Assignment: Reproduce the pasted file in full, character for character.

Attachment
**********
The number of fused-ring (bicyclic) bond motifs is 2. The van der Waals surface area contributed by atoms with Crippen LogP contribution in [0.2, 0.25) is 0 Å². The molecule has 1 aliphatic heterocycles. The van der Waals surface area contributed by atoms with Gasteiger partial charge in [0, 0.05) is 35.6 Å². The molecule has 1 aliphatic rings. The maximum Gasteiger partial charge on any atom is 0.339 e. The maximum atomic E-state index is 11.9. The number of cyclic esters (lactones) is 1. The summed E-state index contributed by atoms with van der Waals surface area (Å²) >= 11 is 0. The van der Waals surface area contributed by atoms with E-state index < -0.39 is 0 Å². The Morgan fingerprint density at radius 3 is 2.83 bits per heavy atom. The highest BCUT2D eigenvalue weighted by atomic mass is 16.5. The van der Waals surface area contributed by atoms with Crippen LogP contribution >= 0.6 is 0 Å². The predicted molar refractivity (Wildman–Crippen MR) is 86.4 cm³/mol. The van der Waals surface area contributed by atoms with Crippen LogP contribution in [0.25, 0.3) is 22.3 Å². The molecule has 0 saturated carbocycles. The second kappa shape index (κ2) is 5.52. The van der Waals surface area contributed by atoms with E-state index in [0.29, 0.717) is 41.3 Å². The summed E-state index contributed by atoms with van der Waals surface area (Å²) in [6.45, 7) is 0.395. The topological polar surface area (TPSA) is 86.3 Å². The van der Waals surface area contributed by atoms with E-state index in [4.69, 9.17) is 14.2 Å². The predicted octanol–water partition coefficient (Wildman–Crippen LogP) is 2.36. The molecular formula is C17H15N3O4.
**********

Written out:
The number of fused-ring (bicyclic) bond motifs is 2. The van der Waals surface area contributed by atoms with Crippen LogP contribution in [0.2, 0.25) is 0 Å². The molecule has 1 aliphatic heterocycles. The van der Waals surface area contributed by atoms with Gasteiger partial charge in [0, 0.05) is 35.6 Å². The molecule has 1 aliphatic rings. The maximum Gasteiger partial charge on any atom is 0.339 e. The maximum atomic E-state index is 11.9. The number of cyclic esters (lactones) is 1. The summed E-state index contributed by atoms with van der Waals surface area (Å²) >= 11 is 0. The van der Waals surface area contributed by atoms with E-state index < -0.39 is 0 Å². The Morgan fingerprint density at radius 3 is 2.83 bits per heavy atom. The highest BCUT2D eigenvalue weighted by atomic mass is 16.5. The van der Waals surface area contributed by atoms with Crippen LogP contribution >= 0.6 is 0 Å². The predicted molar refractivity (Wildman–Crippen MR) is 86.4 cm³/mol. The van der Waals surface area contributed by atoms with Crippen LogP contribution in [0.25, 0.3) is 22.3 Å². The molecule has 0 saturated carbocycles. The second kappa shape index (κ2) is 5.52. The van der Waals surface area contributed by atoms with E-state index in [0.29, 0.717) is 41.3 Å². The summed E-state index contributed by atoms with van der Waals surface area (Å²) in [6.45, 7) is 0.395. The topological polar surface area (TPSA) is 86.3 Å². The van der Waals surface area contributed by atoms with E-state index in [4.69, 9.17) is 14.2 Å². The predicted octanol–water partition coefficient (Wildman–Crippen LogP) is 2.36. The molecular formula is C17H15N3O4.